AAA’s will turn Natchez around

Published 12:24 am Sunday, May 20, 2018

collective sense of dread looms about the direction in which the Natchez area is headed.

With a declining population and sputtering economy, the trajectory seems alarming to many.

But as many commencement speeches this time of year suggest, the future is not pre-determined for us. We can choose to be apathetic, wring our hands and complain about what we don’t have or lament about what once was. However, if every single one of us joined hands and whined and cried about our community’s shortcomings, the effort would not change a thing.

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Let’s also get one thing straight. While we may collectively think of the Natchez area of yesteryear as some kind of idealistic Nirvana, that was hardly the truth, at least not for every resident. Many locals reminisce about the 1950s and 1960s as Natchez’s glory days. That may have been true for some, but many, many residents — particularly those with dark skin — would disagree.

No, Natchez will never be what it was in the past, and we need to collectively get comfortable with that idea. It can, however, get better than in the past, but it will be a challenge. Whining and complaining is much, much easier, but far less rewarding.

If we want the Natchez area —including all of Adams County, Concordia Parish and the surrounding areas — to grow, we need to focus intently on the three As — Aspiration, Aim and Action.

Aspiration is simple: the ambitious hope of achieving some goal.

To start that discussion think about this simple question: What do we want our community to be?

Do we want it to be a town whose best years are in its past? Do we seek people from the outside to think of Natchez as a place where its citizens squabble and stay comfortably clinging to the status quo?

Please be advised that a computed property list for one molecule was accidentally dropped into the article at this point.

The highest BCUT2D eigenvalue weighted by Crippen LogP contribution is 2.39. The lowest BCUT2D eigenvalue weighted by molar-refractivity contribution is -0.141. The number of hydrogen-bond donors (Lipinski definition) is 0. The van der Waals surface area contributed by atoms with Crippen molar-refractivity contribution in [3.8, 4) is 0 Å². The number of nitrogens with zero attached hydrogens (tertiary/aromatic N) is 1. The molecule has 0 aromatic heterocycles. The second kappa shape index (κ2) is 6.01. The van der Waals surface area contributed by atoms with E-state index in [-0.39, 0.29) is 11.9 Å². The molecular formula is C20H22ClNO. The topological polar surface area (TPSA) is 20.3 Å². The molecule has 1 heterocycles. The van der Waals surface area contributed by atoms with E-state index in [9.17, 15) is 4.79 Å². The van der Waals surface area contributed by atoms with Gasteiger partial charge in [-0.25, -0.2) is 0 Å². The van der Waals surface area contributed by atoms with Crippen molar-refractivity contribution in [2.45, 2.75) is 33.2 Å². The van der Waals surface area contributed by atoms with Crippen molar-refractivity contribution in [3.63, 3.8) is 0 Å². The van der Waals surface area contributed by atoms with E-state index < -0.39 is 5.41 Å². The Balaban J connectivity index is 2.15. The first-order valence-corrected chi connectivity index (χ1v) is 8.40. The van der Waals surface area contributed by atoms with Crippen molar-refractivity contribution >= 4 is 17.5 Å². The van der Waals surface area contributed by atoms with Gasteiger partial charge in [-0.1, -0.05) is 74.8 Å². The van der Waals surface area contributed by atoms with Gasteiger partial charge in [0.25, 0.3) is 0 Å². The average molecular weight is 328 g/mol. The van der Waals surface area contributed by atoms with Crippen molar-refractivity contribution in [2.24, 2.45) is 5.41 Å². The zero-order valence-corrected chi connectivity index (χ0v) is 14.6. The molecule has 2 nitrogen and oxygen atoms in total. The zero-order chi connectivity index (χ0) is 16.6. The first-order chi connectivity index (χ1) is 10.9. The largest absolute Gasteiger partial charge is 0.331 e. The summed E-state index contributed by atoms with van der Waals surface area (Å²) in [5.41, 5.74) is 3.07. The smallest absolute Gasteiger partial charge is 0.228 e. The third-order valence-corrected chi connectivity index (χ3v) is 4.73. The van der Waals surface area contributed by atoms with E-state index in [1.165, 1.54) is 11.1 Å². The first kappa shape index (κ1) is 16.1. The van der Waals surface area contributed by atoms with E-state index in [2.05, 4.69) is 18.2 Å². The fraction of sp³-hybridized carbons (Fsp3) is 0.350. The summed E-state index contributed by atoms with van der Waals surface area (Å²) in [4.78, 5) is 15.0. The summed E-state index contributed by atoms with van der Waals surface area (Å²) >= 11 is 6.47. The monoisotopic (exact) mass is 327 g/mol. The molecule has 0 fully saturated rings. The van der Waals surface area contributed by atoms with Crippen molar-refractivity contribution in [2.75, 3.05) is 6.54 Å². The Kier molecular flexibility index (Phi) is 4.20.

Or do we want Natchez to become known for something different?

Many years ago, some smart civic-minded person in nearby Brookhaven dubbed the town, “A Home Seeker’s Paradise,” even slapping a great big sign with the slogan across a downtown street.

Over time, it stuck and now many, many people go to Brookhaven for a nice quality of life and a place to find a good home for their family.

That town had aspiration.

What should Natchez’s sign say?

Natchez feels lacking in aspiration now. Like a small airplane, its engine seems sputtering, but it’s got plenty of altitude to recover and land safely. We just need to stay calm and methodically work to recover. A number of small businesses have closed of late, due in part to two things — a slowing local economy and a smaller population of potential customers.

Those customers who remain must be intentional in their spending, focusing on supporting local businesses. If we want a vibrant downtown or a wide selection of restaurants and other merchants, residents must choose to be patrons, putting their money where their aspiration is. Think less Amazon, less Baton Rouge and more local. Once we decide what we want to be, we have to Aim on a trajectory to get us there.

The FOR Natchez non-profit group has helped local citizens create a revitalization plan for areas of downtown Natchez. While the plan isn’t perfect — none are — and it doesn’t perform miracles, at least it’s a solid plan for one piece of our community’s aspiration. Let’s aim on that plan together.

Finally, Natchez needs Action.

Without aspiration and aim, action is like screaming into a windstorm.

We need better accountability in government. We need better, more civic-minded people running for office, people with experience in business and management. Natchez and Adams County also need to be led by a single government entity. It would be more efficient and accountable.

We need term limits on elected leaders. If you cannot accomplish your goals in eight years, it’s time to pass the baton to someone else.

Action requires all of us to get our hands dirty and perhaps our feelings hurt sometimes too. But in the process, we cannot lose focus on the aspiration. What do you want Natchez to become? I welcome your feedback and look forward hearing the ideas of others.

Kevin Cooper is publisher of The Natchez Democrat. He can be reached at 601-445-3539 or